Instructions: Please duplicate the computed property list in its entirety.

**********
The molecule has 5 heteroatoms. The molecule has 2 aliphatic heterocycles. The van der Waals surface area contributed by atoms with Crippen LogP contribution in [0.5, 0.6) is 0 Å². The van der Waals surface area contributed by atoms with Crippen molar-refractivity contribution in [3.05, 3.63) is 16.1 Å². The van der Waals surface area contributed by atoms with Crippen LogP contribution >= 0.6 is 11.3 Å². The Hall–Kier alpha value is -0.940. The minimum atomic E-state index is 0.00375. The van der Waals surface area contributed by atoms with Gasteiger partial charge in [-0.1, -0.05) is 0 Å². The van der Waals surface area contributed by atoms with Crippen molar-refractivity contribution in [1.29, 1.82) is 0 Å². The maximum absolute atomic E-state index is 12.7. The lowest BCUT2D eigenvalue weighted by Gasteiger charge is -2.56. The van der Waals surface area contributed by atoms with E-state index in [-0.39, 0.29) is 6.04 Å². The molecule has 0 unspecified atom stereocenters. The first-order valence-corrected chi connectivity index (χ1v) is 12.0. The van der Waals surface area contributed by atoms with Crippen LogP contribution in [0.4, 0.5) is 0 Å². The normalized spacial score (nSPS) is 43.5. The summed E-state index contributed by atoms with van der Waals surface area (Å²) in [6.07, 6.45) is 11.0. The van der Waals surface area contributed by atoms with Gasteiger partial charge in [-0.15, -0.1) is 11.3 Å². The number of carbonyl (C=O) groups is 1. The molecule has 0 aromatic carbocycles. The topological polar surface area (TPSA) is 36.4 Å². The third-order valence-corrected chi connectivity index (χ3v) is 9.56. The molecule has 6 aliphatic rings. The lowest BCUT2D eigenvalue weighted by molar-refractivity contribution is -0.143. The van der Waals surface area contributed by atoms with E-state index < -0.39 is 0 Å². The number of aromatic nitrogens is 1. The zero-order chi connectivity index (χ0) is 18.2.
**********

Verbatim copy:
The molecule has 5 heteroatoms. The molecule has 2 aliphatic heterocycles. The van der Waals surface area contributed by atoms with Crippen LogP contribution in [0.5, 0.6) is 0 Å². The van der Waals surface area contributed by atoms with Crippen molar-refractivity contribution in [3.05, 3.63) is 16.1 Å². The van der Waals surface area contributed by atoms with Crippen LogP contribution >= 0.6 is 11.3 Å². The Hall–Kier alpha value is -0.940. The minimum atomic E-state index is 0.00375. The van der Waals surface area contributed by atoms with Gasteiger partial charge in [-0.1, -0.05) is 0 Å². The van der Waals surface area contributed by atoms with Crippen molar-refractivity contribution in [1.29, 1.82) is 0 Å². The maximum absolute atomic E-state index is 12.7. The lowest BCUT2D eigenvalue weighted by Gasteiger charge is -2.56. The van der Waals surface area contributed by atoms with E-state index in [-0.39, 0.29) is 6.04 Å². The molecule has 0 unspecified atom stereocenters. The first-order valence-corrected chi connectivity index (χ1v) is 12.0. The van der Waals surface area contributed by atoms with Crippen LogP contribution in [0.4, 0.5) is 0 Å². The normalized spacial score (nSPS) is 43.5. The summed E-state index contributed by atoms with van der Waals surface area (Å²) in [6.07, 6.45) is 11.0. The van der Waals surface area contributed by atoms with Gasteiger partial charge in [-0.15, -0.1) is 11.3 Å². The number of carbonyl (C=O) groups is 1. The molecule has 0 aromatic carbocycles. The topological polar surface area (TPSA) is 36.4 Å². The third-order valence-corrected chi connectivity index (χ3v) is 9.56. The molecule has 6 aliphatic rings. The lowest BCUT2D eigenvalue weighted by molar-refractivity contribution is -0.143. The van der Waals surface area contributed by atoms with E-state index < -0.39 is 0 Å². The number of aromatic nitrogens is 1. The zero-order chi connectivity index (χ0) is 18.2.